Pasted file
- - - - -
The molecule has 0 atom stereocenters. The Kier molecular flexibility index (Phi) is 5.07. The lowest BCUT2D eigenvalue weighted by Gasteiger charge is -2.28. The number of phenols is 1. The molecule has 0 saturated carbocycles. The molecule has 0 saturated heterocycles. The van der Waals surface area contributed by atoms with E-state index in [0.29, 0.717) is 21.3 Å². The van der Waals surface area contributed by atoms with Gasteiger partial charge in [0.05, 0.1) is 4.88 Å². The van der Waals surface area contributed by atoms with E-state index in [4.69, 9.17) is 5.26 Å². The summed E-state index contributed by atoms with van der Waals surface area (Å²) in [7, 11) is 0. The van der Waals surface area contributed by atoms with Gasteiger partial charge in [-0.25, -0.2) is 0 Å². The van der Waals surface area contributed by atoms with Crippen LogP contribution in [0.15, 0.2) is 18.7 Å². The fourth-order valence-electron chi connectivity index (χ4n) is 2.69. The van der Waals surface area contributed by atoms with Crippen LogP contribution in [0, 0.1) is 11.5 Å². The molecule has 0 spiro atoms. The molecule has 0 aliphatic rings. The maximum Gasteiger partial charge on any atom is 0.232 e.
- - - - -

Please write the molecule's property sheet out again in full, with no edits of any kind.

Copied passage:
The molecule has 0 atom stereocenters. The Kier molecular flexibility index (Phi) is 5.07. The lowest BCUT2D eigenvalue weighted by Gasteiger charge is -2.28. The number of phenols is 1. The molecule has 0 saturated carbocycles. The molecule has 0 saturated heterocycles. The van der Waals surface area contributed by atoms with E-state index in [0.29, 0.717) is 21.3 Å². The van der Waals surface area contributed by atoms with Gasteiger partial charge in [0.05, 0.1) is 4.88 Å². The van der Waals surface area contributed by atoms with E-state index in [4.69, 9.17) is 5.26 Å². The summed E-state index contributed by atoms with van der Waals surface area (Å²) in [7, 11) is 0. The van der Waals surface area contributed by atoms with Gasteiger partial charge in [-0.25, -0.2) is 0 Å². The van der Waals surface area contributed by atoms with Crippen LogP contribution in [0.15, 0.2) is 18.7 Å². The fourth-order valence-electron chi connectivity index (χ4n) is 2.69. The van der Waals surface area contributed by atoms with Crippen LogP contribution in [0, 0.1) is 11.5 Å². The molecule has 0 spiro atoms. The molecule has 0 aliphatic rings. The maximum Gasteiger partial charge on any atom is 0.232 e.